The chorus of reports that Apple ( AAPL -1.17% ) is planning to build its own cellular modem chips has continued to grow louder, particularly as the bitter legal battle between cellular modem giant Qualcomm ( QCOM -0.29% ) and Apple has dragged on.
Now, according to Apple (via 9to5Mac), the company is planning on opening up an engineering facility in San Diego -- the city where Qualcomm's headquarters is located. That facility, according to the company, is set to employ 1,200 employees.
Given that Apple is apparently planning to build its own cellular modems, it's little wonder that the company would set up shop in a town jam-packed with wireless chip engineers.
Here's what this means for Qualcomm -- the leading maker of cellular modems -- as well as other modem makers that have development efforts in the city.
The cost of talent is set to rise
The talent market is like any other -- the price of talent is substantially guided by supply/demand dynamics. The more demand there is for a given supply, the higher the price of that talent.
Apple developing its own cellular modems is certainly going to increase the demand for that talent.
What this is likely to mean, then, is that modem development -- at least in San Diego -- is set to become more expensive. Apple, despite its recent disappointing financial performance, is still hugely successful and can afford to write the big checks required to lure in some of the industry's best engineers.
Thrilled that Apple is growing in San Diego, a beautiful city with so much talent! https://t.co/lyO8JQ7ETy— Tim (@tim_cook) March 6, 2019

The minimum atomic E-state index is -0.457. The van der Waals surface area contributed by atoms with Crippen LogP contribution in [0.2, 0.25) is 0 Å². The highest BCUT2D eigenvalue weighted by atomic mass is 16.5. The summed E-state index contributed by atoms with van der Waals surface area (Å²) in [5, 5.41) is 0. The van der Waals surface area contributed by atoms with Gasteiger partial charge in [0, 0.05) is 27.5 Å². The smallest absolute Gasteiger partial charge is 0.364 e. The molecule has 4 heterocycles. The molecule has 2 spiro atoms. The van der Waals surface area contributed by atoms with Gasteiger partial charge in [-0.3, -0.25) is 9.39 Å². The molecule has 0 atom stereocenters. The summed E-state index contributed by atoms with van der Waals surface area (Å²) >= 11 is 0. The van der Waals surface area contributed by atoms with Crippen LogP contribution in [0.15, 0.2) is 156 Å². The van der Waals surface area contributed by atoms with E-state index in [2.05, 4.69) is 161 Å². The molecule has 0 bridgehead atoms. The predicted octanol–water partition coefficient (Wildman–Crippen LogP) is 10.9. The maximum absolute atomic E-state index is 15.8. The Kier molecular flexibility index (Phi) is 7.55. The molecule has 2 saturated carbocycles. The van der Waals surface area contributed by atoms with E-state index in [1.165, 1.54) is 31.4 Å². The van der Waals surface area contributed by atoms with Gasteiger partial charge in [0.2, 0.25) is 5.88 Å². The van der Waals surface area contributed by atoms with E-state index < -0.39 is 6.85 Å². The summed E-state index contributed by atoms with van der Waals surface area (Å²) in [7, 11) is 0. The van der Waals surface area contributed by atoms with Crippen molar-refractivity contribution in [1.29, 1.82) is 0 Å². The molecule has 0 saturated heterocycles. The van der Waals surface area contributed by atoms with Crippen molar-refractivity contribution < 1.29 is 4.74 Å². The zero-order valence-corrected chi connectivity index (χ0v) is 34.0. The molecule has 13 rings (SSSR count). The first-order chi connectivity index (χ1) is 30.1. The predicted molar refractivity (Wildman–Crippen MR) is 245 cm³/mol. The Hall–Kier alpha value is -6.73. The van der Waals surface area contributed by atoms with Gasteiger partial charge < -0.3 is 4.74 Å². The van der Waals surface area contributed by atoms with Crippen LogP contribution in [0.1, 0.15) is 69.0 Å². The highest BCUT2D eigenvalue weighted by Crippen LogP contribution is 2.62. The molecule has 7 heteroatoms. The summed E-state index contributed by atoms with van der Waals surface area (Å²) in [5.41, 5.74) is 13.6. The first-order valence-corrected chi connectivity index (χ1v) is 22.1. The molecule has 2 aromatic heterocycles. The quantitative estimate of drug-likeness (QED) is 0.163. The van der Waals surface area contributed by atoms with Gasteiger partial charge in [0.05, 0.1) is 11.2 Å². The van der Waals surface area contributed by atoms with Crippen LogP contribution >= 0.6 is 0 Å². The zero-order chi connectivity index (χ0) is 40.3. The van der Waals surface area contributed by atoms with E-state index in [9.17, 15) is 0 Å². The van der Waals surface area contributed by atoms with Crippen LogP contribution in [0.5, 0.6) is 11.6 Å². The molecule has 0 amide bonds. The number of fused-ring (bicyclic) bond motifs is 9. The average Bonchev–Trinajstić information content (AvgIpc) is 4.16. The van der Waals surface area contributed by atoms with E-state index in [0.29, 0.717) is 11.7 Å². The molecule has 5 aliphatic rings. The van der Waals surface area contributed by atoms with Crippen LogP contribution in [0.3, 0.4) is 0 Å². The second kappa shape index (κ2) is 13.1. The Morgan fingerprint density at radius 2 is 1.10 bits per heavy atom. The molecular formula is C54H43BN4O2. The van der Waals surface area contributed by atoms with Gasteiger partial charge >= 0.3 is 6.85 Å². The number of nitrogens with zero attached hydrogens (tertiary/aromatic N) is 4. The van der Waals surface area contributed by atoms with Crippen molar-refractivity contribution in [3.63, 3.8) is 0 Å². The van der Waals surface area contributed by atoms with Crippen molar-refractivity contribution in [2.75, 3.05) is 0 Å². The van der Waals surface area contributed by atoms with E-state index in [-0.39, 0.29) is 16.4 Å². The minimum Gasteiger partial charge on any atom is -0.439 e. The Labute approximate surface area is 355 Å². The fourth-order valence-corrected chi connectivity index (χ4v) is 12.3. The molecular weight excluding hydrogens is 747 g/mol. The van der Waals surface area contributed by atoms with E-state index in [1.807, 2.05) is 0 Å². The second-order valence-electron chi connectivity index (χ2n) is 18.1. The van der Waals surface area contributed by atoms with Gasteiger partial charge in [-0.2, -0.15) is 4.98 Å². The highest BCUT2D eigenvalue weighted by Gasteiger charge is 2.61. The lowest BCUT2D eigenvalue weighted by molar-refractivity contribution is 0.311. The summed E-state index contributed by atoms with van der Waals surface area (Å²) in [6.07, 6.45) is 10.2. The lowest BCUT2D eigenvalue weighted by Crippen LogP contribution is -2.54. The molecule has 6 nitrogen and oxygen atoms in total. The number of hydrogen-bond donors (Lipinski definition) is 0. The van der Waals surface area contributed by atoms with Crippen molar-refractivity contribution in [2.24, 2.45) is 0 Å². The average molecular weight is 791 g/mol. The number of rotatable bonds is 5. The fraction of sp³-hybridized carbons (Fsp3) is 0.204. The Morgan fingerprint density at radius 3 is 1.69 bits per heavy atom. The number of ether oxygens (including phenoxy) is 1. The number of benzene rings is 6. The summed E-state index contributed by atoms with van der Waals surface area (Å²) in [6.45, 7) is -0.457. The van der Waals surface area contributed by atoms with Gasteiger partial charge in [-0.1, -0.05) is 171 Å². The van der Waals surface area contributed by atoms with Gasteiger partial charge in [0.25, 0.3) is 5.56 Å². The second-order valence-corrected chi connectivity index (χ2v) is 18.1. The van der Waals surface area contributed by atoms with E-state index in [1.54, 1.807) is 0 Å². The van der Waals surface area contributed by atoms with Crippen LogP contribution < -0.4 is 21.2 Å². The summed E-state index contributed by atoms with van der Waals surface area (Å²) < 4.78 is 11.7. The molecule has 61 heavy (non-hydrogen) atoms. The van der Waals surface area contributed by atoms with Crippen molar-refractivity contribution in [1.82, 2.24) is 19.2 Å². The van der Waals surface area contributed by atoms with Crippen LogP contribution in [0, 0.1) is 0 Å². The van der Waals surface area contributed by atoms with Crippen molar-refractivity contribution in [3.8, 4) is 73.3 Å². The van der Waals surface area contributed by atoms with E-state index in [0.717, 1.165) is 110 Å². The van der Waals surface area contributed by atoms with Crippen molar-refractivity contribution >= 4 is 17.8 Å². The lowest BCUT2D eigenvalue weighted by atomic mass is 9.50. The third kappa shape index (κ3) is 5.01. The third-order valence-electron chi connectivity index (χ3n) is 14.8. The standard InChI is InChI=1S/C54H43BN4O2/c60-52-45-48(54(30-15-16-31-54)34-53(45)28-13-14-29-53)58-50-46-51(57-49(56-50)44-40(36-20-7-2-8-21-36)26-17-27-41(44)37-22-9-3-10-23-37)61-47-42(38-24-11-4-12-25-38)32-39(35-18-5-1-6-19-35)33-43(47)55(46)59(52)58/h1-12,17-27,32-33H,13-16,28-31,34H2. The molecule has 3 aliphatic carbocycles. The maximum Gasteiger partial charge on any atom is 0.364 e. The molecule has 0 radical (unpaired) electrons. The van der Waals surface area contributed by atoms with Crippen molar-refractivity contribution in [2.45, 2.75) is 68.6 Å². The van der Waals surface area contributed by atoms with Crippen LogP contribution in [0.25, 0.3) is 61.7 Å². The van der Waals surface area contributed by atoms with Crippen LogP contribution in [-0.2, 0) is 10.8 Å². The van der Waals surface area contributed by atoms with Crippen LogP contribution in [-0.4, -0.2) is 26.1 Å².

Since Qualcomm is the leading developer of cellular modems in terms of both technology prowess as well as in raw industrywide unit share, it's natural to expect that Apple is going to be extremely interested in recruiting some Qualcomm talent to bring its modems to life.
This isn't likely to be good for Qualcomm's financial performance. At best, the company might need to give some of its best engineers significant raises to match or exceed offers that Apple might put out, increasing operating expenses. In a less optimistic scenario, Qualcomm might see many of its top engineers leave, which could weaken the company's ability to continue to crank out great products.
The talent situation is already tight
You might recall that Broadcom announced that it would be seeing its stock-based compensation expenses rise by more than 70% in its current fiscal year as it implements a "special broad-based multiyear equity award program" in a bid to retain the talent that it has in a "tight labor market."
Apple building its own wireless chips is only going to exacerbate that issue.
Moreover, while I've focused primarily on Qualcomm as a company that could get hurt in this potential talent war, it is by no means the only company that might feel the pain. Apple could very well nab talent from other companies that build great wireless chips, like Broadcom. (Broadcom doesn't build cellular modems, but it builds chips that are part of a smartphone's cellular subsystem.)
Qualcomm's main rival in merchant mobile applications processor market, MediaTek, also has an office in San Diego, for example.
The news that Apple is setting up an engineering facility in San Diego lends further credence to the reports that Apple is, in fact, building its own cellular modem technology. It also means that the cost of engineering talent may be set to rise, driving up operating expenses for wireless chip companies that operate in the area.